A Solution for Difficulty Curves and Power Creep

Most games portray you as a hero of some sort. A common trope is for the hero to be either inexperienced at the beginning of the game, or lack his equipment. This gives a reason for why the hero does not just plow right up to the main baddie and kill him at the beginning. In any case, a lot of games suffer from a strangely shaped difficulty curve. The game starts out fairly easy as the player learns the ropes, then the enemies get harder. Finally, you max out your stats and the game begins to get easier again.

Granted, the best games suffer from this less, but a lot of games have trouble with this type of power creep. Spore is a prime example of a ridiculously easy endgame (the space stage was essentially a sandbox). Some developers solve this by making enemies more powerful as the player progresses. This can work in games where, for instance, the enemy starts to realize just how much of a threat you are. In open-world games like Skyrim, though, this makes little sense.

Yahtzee, of Zero Punctuation, mentioned in one of his Extra Punctuation an inkling of an idea for a game that is designed with this problem in mind. I have taken the liberty of gripping the nebulous concept by the horns and fleshing it out.

The game is based around the power suit you wear. It is a magnificent piece of High Technology. Unfortunately, this means that nobody is quite sure how it works. The machining of the piece is much too fine to replicate, in any case, which means any replacement parts have to come from other pieces of High Technology, which are few and far between.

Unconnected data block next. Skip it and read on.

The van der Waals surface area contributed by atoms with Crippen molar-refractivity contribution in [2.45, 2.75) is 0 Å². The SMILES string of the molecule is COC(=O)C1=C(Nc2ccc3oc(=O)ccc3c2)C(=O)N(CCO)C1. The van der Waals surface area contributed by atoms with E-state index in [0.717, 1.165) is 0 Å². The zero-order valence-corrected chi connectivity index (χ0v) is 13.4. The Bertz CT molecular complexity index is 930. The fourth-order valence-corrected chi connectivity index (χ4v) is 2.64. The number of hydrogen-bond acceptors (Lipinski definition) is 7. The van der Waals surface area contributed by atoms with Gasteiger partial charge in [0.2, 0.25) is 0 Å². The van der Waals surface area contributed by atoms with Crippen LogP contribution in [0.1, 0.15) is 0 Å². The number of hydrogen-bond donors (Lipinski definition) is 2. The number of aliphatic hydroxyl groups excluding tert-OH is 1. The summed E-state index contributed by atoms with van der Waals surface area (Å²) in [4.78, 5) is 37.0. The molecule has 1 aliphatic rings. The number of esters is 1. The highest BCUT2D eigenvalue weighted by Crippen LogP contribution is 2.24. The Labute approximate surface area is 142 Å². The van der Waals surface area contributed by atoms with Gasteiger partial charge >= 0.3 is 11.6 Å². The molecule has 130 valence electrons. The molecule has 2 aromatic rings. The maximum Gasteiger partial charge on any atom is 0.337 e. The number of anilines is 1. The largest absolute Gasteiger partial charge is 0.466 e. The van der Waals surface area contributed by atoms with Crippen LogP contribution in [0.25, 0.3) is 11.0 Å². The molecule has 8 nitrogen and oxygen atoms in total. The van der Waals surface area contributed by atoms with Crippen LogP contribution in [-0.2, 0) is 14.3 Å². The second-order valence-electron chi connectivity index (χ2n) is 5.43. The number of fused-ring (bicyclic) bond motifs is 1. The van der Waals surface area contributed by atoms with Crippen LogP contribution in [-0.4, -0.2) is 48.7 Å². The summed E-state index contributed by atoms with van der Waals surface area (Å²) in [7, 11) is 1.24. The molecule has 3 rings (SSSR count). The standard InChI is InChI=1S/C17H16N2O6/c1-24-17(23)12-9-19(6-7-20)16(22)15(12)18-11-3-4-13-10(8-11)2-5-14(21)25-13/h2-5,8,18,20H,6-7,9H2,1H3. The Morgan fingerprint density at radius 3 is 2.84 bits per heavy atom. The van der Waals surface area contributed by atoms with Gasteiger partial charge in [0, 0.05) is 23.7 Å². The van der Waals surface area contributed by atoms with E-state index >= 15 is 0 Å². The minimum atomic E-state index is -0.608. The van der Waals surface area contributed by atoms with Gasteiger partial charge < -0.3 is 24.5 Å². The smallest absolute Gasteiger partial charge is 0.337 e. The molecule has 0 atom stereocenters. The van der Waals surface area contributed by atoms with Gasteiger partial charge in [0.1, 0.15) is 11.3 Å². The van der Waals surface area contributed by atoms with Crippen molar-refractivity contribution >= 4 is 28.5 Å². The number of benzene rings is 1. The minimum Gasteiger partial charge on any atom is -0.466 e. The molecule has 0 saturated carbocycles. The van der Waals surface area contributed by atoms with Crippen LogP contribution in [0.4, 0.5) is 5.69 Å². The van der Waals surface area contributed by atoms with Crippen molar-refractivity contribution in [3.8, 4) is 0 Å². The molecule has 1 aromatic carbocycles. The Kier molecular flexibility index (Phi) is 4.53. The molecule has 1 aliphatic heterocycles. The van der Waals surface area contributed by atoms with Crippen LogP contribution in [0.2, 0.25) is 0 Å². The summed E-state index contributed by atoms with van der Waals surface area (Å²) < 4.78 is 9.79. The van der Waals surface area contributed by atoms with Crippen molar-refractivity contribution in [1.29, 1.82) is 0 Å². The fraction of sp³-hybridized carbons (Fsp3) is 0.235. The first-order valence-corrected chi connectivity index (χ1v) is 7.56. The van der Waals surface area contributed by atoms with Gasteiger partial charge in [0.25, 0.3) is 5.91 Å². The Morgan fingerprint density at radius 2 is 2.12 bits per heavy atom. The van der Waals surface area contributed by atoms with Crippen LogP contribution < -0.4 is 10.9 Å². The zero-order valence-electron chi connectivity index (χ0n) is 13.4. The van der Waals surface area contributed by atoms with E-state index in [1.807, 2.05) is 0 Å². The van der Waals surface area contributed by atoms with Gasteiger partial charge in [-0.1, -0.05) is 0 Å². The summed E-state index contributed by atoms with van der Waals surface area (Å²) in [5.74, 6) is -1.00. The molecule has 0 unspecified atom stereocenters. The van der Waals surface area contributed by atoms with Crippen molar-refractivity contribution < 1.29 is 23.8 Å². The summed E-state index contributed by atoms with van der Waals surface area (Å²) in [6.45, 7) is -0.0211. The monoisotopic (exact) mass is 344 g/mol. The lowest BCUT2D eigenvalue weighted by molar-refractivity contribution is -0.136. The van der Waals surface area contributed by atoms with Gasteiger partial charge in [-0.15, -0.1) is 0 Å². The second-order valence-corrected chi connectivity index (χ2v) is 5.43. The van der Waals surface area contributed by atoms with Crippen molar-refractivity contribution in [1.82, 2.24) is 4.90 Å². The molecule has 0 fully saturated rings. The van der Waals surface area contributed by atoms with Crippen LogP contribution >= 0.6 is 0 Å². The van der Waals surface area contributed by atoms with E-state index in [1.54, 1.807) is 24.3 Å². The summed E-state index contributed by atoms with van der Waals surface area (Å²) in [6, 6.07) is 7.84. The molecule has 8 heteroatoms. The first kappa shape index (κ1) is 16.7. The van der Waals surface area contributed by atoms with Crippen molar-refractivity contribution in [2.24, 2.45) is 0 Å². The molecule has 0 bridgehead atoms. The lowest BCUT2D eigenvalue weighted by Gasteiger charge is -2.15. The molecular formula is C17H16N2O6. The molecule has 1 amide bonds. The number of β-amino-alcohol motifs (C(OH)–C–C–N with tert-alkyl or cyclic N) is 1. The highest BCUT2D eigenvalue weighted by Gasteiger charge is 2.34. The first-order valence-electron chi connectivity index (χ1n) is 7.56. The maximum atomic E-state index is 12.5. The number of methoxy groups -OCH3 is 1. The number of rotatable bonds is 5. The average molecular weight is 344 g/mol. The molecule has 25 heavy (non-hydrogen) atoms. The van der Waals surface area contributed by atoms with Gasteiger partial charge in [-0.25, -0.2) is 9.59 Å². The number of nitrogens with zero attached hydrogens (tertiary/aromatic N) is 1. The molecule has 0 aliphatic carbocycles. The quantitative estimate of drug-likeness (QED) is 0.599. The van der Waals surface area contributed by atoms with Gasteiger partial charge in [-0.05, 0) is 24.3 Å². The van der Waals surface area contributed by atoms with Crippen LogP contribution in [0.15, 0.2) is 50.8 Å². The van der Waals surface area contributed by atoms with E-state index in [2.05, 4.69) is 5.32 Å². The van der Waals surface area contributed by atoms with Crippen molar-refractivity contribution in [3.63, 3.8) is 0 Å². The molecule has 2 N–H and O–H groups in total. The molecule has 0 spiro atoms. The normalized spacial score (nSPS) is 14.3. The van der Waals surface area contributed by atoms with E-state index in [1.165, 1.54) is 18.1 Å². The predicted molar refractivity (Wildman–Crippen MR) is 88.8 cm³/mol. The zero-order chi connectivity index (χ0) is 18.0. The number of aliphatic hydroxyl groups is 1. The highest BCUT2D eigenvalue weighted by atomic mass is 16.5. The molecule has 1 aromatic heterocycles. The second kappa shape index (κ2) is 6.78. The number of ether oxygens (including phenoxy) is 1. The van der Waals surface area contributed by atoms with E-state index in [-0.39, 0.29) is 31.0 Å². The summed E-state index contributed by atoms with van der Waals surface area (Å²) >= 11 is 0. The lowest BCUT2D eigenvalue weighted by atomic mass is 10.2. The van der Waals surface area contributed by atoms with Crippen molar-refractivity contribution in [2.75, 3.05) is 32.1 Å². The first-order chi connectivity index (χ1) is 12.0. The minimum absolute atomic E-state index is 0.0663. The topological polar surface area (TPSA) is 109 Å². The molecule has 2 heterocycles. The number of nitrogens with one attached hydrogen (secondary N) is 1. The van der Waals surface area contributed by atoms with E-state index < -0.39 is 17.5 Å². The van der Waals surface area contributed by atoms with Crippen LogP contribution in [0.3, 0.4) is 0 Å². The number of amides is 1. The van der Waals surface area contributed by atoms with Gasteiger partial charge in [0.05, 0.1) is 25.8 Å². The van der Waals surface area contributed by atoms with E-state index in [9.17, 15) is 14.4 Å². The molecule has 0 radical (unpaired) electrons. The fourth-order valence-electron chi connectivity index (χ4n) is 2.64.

At the start of the game you escape from the main fortress of the Bad Guys with some sort of Valuable Item (perhaps information). You raid the armory and steal the suit before plunging yourself deep into the wilderness around the citadel. You spend the game running from a cadre of pursuers, trying to make your way to the border. At every encounter with an enemy, it is up to you to protect your suit as much. Each blow is physically simulated and, depending on where you place armor, where the hit was, how hard it was, etc. a component on your suit has the potential of breaking. Parts also wear down over time.

The most critical part of the game is deciding how to keep your suit in working order. Some systems are critical, like the pneumatics that let you move (damage to arm parts may impair aiming speed, damage to legs may reduce speed or jump height, etc), and some are dispensable, like weapons. If a critical system receives a hit and becomes in critical danger of breaking down, you have to stop and either fix it with any spare parts you find, or scrap a non-critical system on your suit to get the essential parts.